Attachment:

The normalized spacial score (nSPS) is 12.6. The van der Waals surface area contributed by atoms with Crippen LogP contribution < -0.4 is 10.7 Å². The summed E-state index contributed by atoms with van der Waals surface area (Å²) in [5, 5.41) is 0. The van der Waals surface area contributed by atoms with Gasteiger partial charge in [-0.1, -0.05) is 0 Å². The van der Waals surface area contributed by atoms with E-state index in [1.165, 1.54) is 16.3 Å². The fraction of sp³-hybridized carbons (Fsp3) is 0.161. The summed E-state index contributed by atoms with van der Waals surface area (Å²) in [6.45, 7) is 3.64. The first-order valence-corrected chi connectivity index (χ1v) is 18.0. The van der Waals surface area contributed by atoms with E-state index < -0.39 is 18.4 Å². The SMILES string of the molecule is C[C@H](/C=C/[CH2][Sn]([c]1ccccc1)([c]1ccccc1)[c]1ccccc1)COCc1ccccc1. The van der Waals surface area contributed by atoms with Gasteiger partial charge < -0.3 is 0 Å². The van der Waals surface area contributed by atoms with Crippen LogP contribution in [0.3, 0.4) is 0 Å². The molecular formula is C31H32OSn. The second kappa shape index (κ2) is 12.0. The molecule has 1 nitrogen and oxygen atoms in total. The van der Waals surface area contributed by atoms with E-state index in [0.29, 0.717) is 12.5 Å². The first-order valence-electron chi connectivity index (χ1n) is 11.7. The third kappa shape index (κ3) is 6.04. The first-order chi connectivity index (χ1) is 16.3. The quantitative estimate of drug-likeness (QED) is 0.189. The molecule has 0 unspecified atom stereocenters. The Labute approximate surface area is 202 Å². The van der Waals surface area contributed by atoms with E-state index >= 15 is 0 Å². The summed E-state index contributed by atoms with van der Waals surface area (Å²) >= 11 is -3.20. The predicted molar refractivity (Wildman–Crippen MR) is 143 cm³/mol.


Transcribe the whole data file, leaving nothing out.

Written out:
The normalized spacial score (nSPS) is 12.6. The van der Waals surface area contributed by atoms with Crippen LogP contribution < -0.4 is 10.7 Å². The summed E-state index contributed by atoms with van der Waals surface area (Å²) in [5, 5.41) is 0. The van der Waals surface area contributed by atoms with Gasteiger partial charge in [-0.1, -0.05) is 0 Å². The van der Waals surface area contributed by atoms with E-state index in [1.165, 1.54) is 16.3 Å². The fraction of sp³-hybridized carbons (Fsp3) is 0.161. The summed E-state index contributed by atoms with van der Waals surface area (Å²) in [6.45, 7) is 3.64. The first-order valence-corrected chi connectivity index (χ1v) is 18.0. The van der Waals surface area contributed by atoms with E-state index < -0.39 is 18.4 Å². The SMILES string of the molecule is C[C@H](/C=C/[CH2][Sn]([c]1ccccc1)([c]1ccccc1)[c]1ccccc1)COCc1ccccc1. The van der Waals surface area contributed by atoms with Gasteiger partial charge < -0.3 is 0 Å². The van der Waals surface area contributed by atoms with Crippen LogP contribution in [0.3, 0.4) is 0 Å². The molecular formula is C31H32OSn. The second kappa shape index (κ2) is 12.0. The molecule has 1 nitrogen and oxygen atoms in total. The van der Waals surface area contributed by atoms with E-state index in [0.29, 0.717) is 12.5 Å². The first-order valence-electron chi connectivity index (χ1n) is 11.7. The third kappa shape index (κ3) is 6.04. The first-order chi connectivity index (χ1) is 16.3. The quantitative estimate of drug-likeness (QED) is 0.189. The molecule has 0 unspecified atom stereocenters. The Labute approximate surface area is 202 Å². The van der Waals surface area contributed by atoms with E-state index >= 15 is 0 Å². The summed E-state index contributed by atoms with van der Waals surface area (Å²) >= 11 is -3.20. The predicted molar refractivity (Wildman–Crippen MR) is 143 cm³/mol.